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$50 Million in Debris Removal Funding Approved for Plaquemines and St. John Parishes

Release date: 
October 29, 2012
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BATON ROUGE, La. – For scores of Louisiana communities battered by Hurricane Isaac, clearing out piles of debris has been one of the most difficult and time-consuming challenges. Through hard work and persistence over the past two months, debris piles are dwindling and, in many cases, disappearing altogether.

With bills from cleanup crews now reaching the local parishes, the Federal Emergency Management Agency (FEMA) is working to fulfill its role in the process: getting supplementary federal funding through the state into local coffers. FEMA does not perform the actual debris removal work; it reimburses the local governments that contract for the eligible work.
On Monday, FEMA announced it has issued more than $50 million in Public Assistance (PA) grants for reimbursement of debris removal costs for Plaquemines and St. John parishes, two of the hardest hit in Louisiana.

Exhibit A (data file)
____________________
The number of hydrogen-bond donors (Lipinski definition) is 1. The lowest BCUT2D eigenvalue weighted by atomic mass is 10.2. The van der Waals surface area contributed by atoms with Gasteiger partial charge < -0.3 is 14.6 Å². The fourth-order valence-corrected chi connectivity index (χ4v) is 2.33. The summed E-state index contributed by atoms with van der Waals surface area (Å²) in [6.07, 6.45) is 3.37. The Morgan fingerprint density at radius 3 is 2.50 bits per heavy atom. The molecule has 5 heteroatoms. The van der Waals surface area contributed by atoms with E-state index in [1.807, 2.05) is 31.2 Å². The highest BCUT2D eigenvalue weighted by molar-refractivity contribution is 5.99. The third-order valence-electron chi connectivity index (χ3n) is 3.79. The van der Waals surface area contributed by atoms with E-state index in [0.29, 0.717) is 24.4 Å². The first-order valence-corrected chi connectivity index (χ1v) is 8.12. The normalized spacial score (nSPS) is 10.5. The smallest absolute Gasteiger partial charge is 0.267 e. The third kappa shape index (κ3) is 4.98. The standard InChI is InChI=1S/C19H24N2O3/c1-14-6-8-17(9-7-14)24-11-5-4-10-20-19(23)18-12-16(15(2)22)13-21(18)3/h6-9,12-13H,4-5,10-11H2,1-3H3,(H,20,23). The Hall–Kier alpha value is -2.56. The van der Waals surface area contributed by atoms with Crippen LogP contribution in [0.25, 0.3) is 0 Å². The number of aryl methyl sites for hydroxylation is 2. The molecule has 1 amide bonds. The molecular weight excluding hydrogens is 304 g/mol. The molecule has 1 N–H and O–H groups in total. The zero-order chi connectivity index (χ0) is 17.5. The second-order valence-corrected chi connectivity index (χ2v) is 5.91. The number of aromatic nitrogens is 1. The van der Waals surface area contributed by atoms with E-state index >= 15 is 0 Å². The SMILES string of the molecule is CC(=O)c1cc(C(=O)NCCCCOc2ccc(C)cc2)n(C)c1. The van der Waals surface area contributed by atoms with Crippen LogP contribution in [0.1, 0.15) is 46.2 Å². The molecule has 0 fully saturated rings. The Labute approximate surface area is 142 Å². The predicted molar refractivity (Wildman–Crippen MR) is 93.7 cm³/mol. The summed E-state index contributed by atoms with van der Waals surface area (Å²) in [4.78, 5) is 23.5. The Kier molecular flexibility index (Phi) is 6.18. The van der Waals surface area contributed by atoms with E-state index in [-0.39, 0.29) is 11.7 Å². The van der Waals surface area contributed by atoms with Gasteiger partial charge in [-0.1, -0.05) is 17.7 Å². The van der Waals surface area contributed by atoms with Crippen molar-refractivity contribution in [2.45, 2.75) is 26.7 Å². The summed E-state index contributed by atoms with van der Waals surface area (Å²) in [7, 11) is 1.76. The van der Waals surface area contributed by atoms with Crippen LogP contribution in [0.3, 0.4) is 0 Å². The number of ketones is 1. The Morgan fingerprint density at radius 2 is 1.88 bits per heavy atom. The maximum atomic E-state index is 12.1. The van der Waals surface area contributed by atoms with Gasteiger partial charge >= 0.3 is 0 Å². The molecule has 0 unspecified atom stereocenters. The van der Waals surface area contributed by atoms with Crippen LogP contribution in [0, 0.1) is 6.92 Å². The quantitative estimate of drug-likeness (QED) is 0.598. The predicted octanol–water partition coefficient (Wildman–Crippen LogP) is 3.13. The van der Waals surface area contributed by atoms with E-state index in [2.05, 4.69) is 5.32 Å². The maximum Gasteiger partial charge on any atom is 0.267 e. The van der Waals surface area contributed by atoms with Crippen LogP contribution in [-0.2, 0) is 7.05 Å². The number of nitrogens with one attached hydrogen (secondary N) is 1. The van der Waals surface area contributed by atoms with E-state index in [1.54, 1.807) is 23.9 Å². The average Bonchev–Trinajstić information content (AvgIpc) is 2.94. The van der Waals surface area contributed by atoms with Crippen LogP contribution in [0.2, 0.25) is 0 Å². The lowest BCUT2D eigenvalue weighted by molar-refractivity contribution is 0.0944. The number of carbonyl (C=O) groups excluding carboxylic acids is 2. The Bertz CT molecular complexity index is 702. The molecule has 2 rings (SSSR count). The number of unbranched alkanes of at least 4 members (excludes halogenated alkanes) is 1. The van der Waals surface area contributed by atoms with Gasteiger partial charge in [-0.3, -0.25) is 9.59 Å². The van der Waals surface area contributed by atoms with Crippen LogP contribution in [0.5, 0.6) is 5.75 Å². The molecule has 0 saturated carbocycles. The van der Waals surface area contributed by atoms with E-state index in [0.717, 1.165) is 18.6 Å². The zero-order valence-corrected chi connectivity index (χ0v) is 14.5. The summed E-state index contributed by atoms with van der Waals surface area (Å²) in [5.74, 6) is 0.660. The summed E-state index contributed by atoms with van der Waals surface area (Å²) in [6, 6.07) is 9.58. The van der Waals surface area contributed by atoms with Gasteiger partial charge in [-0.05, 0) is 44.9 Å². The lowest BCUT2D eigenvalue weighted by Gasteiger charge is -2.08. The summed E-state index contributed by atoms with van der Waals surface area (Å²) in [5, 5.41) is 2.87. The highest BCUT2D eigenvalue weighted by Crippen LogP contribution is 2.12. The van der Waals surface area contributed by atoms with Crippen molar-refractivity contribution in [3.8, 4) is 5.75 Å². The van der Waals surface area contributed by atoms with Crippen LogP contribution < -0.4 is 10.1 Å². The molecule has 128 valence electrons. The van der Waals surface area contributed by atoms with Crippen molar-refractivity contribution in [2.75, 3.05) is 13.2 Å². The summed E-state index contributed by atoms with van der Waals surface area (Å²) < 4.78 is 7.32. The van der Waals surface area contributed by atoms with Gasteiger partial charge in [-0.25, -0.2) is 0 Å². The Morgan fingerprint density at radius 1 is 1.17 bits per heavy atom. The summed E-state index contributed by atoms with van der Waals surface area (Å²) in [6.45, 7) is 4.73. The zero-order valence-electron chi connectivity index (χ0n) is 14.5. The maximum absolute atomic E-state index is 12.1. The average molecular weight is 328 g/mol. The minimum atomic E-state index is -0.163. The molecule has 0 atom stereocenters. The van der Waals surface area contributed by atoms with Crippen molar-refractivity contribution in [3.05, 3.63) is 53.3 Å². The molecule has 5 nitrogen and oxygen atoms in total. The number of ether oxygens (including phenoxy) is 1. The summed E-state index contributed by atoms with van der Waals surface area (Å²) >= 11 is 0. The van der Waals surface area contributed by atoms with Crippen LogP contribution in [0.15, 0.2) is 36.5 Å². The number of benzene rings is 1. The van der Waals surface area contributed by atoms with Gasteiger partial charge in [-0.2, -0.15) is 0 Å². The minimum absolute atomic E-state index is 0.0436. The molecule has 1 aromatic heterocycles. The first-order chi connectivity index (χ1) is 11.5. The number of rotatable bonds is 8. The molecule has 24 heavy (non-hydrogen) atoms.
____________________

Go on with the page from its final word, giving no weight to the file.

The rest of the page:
The total includes the largest-to-date PA grant in Louisiana for Hurricane Isaac, amounting to about $29 million for right-of-way debris removal in Plaquemines Parish. An additional grant, for nearly $19 million, has also been awarded to reimburse the parish for private property debris removal there.

Meanwhile, a PA grant totaling about $3.5 million has been awarded to St. John Parish for right-of-way debris removal.

“The parishes have made significant progress in their efforts to clean up and remove tons of debris caused by Hurricane Isaac,” said Gerard M. Stolar, FEMA’s federal coordinating officer. “FEMA is helping to support our parish partners with millions of dollars in supplemental funding.”  

Under FEMA’s PA program, the agency obligates funds to the state for 75 percent of eligible costs, while the applicant covers the remaining 25 percent. The state forwards the federal funds to the eligible local governments or organizations that incurred costs.

For debris removal to be eligible the work must be necessary to:

  • Eliminate an immediate threat to lives, public health and safety,
  • Eliminate immediate threats of significant damage to improved public and private property when the measures are cost effective, or
  • Ensure the economic recovery of the affected community to the benefit of the community-at-large.

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Last Updated: 
October 29, 2012 - 17:00
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